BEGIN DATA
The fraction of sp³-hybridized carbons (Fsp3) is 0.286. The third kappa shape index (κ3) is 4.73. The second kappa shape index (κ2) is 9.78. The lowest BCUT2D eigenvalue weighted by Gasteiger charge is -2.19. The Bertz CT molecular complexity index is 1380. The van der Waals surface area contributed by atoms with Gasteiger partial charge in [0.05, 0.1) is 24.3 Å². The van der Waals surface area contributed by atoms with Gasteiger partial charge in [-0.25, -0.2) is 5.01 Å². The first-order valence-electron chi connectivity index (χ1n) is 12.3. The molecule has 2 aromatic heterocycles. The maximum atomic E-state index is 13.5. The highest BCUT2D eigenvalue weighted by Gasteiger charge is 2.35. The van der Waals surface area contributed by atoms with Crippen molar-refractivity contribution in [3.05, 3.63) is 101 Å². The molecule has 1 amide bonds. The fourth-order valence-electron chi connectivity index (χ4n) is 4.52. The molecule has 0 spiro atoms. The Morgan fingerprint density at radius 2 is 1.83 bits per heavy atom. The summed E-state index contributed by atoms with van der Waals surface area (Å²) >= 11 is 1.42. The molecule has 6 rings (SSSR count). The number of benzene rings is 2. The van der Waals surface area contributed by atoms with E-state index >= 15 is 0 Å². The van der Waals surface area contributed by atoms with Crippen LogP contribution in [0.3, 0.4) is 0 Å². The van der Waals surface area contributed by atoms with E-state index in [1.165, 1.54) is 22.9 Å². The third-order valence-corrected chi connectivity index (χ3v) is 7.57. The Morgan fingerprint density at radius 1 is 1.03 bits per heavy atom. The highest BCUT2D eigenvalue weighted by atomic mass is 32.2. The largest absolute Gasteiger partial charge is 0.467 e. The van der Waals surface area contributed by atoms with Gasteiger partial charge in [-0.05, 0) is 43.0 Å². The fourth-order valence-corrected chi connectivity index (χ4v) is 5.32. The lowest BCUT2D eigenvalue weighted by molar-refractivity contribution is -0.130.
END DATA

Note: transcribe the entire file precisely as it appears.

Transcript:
The fraction of sp³-hybridized carbons (Fsp3) is 0.286. The third kappa shape index (κ3) is 4.73. The second kappa shape index (κ2) is 9.78. The lowest BCUT2D eigenvalue weighted by Gasteiger charge is -2.19. The Bertz CT molecular complexity index is 1380. The van der Waals surface area contributed by atoms with Gasteiger partial charge in [0.05, 0.1) is 24.3 Å². The van der Waals surface area contributed by atoms with Gasteiger partial charge in [-0.25, -0.2) is 5.01 Å². The first-order valence-electron chi connectivity index (χ1n) is 12.3. The molecule has 2 aromatic heterocycles. The maximum atomic E-state index is 13.5. The highest BCUT2D eigenvalue weighted by Gasteiger charge is 2.35. The van der Waals surface area contributed by atoms with Crippen molar-refractivity contribution in [3.05, 3.63) is 101 Å². The molecule has 1 amide bonds. The fourth-order valence-electron chi connectivity index (χ4n) is 4.52. The molecule has 0 spiro atoms. The Morgan fingerprint density at radius 2 is 1.83 bits per heavy atom. The summed E-state index contributed by atoms with van der Waals surface area (Å²) >= 11 is 1.42. The molecule has 6 rings (SSSR count). The number of benzene rings is 2. The van der Waals surface area contributed by atoms with E-state index >= 15 is 0 Å². The van der Waals surface area contributed by atoms with Crippen LogP contribution in [0.3, 0.4) is 0 Å². The van der Waals surface area contributed by atoms with E-state index in [1.165, 1.54) is 22.9 Å². The third-order valence-corrected chi connectivity index (χ3v) is 7.57. The Morgan fingerprint density at radius 1 is 1.03 bits per heavy atom. The highest BCUT2D eigenvalue weighted by atomic mass is 32.2. The largest absolute Gasteiger partial charge is 0.467 e. The van der Waals surface area contributed by atoms with Gasteiger partial charge in [-0.05, 0) is 43.0 Å². The fourth-order valence-corrected chi connectivity index (χ4v) is 5.32. The lowest BCUT2D eigenvalue weighted by molar-refractivity contribution is -0.130.